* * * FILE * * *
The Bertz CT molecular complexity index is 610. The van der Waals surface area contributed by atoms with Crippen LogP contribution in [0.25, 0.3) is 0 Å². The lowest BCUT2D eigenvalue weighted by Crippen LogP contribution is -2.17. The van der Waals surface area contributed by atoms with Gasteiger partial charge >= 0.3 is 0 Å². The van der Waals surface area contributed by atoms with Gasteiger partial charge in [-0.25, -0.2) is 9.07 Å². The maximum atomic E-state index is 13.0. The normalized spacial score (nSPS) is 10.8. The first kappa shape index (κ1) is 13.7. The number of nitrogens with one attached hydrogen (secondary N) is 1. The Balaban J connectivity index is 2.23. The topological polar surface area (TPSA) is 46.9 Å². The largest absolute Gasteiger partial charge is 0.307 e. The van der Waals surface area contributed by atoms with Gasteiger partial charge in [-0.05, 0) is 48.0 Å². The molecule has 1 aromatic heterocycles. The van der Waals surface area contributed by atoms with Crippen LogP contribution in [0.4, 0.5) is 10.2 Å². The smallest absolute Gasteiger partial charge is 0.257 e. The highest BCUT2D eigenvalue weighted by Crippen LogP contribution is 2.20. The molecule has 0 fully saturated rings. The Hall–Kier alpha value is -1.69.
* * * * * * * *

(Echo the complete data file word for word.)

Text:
The Bertz CT molecular complexity index is 610. The van der Waals surface area contributed by atoms with Crippen LogP contribution in [0.25, 0.3) is 0 Å². The lowest BCUT2D eigenvalue weighted by Crippen LogP contribution is -2.17. The van der Waals surface area contributed by atoms with Gasteiger partial charge >= 0.3 is 0 Å². The van der Waals surface area contributed by atoms with Gasteiger partial charge in [-0.25, -0.2) is 9.07 Å². The maximum atomic E-state index is 13.0. The normalized spacial score (nSPS) is 10.8. The first kappa shape index (κ1) is 13.7. The number of nitrogens with one attached hydrogen (secondary N) is 1. The Balaban J connectivity index is 2.23. The topological polar surface area (TPSA) is 46.9 Å². The largest absolute Gasteiger partial charge is 0.307 e. The van der Waals surface area contributed by atoms with Gasteiger partial charge in [-0.05, 0) is 48.0 Å². The molecule has 1 aromatic heterocycles. The van der Waals surface area contributed by atoms with Crippen LogP contribution in [0.4, 0.5) is 10.2 Å². The smallest absolute Gasteiger partial charge is 0.257 e. The highest BCUT2D eigenvalue weighted by Crippen LogP contribution is 2.20. The molecule has 0 fully saturated rings. The Hall–Kier alpha value is -1.69.